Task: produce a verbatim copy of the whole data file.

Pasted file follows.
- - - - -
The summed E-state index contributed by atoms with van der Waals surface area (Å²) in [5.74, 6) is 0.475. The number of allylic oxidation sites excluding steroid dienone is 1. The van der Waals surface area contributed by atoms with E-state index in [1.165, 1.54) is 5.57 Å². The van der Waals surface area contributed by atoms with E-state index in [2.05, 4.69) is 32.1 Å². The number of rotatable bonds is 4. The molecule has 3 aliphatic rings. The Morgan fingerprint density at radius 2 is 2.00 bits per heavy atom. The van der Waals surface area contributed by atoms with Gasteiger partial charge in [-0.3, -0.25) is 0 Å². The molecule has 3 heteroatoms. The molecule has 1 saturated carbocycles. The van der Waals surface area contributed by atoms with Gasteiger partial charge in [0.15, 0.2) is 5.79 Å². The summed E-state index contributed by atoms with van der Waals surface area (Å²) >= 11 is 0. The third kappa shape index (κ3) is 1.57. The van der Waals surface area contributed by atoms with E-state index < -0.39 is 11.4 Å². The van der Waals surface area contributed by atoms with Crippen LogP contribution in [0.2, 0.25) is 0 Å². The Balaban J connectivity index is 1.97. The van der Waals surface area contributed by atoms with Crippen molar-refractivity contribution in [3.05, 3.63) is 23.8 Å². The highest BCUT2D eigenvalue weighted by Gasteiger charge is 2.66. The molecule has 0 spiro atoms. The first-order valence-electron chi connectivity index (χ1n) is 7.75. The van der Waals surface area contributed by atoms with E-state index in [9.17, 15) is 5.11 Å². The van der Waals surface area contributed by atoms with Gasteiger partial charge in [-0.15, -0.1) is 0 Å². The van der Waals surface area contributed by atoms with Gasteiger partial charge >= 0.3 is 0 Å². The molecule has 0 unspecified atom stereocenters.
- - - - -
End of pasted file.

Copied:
The summed E-state index contributed by atoms with van der Waals surface area (Å²) in [5.74, 6) is 0.475. The number of allylic oxidation sites excluding steroid dienone is 1. The van der Waals surface area contributed by atoms with E-state index in [1.165, 1.54) is 5.57 Å². The van der Waals surface area contributed by atoms with E-state index in [2.05, 4.69) is 32.1 Å². The number of rotatable bonds is 4. The molecule has 3 aliphatic rings. The Morgan fingerprint density at radius 2 is 2.00 bits per heavy atom. The van der Waals surface area contributed by atoms with Gasteiger partial charge in [-0.3, -0.25) is 0 Å². The molecule has 3 heteroatoms. The molecule has 1 saturated carbocycles. The van der Waals surface area contributed by atoms with Gasteiger partial charge in [0.15, 0.2) is 5.79 Å². The summed E-state index contributed by atoms with van der Waals surface area (Å²) >= 11 is 0. The third kappa shape index (κ3) is 1.57. The van der Waals surface area contributed by atoms with E-state index < -0.39 is 11.4 Å². The van der Waals surface area contributed by atoms with Crippen LogP contribution in [0.2, 0.25) is 0 Å². The Balaban J connectivity index is 1.97. The van der Waals surface area contributed by atoms with Crippen molar-refractivity contribution in [3.05, 3.63) is 23.8 Å². The highest BCUT2D eigenvalue weighted by Gasteiger charge is 2.66. The molecule has 0 spiro atoms. The first-order valence-electron chi connectivity index (χ1n) is 7.75. The van der Waals surface area contributed by atoms with E-state index in [9.17, 15) is 5.11 Å². The van der Waals surface area contributed by atoms with Gasteiger partial charge in [-0.15, -0.1) is 0 Å². The van der Waals surface area contributed by atoms with Gasteiger partial charge >= 0.3 is 0 Å². The molecule has 0 unspecified atom stereocenters.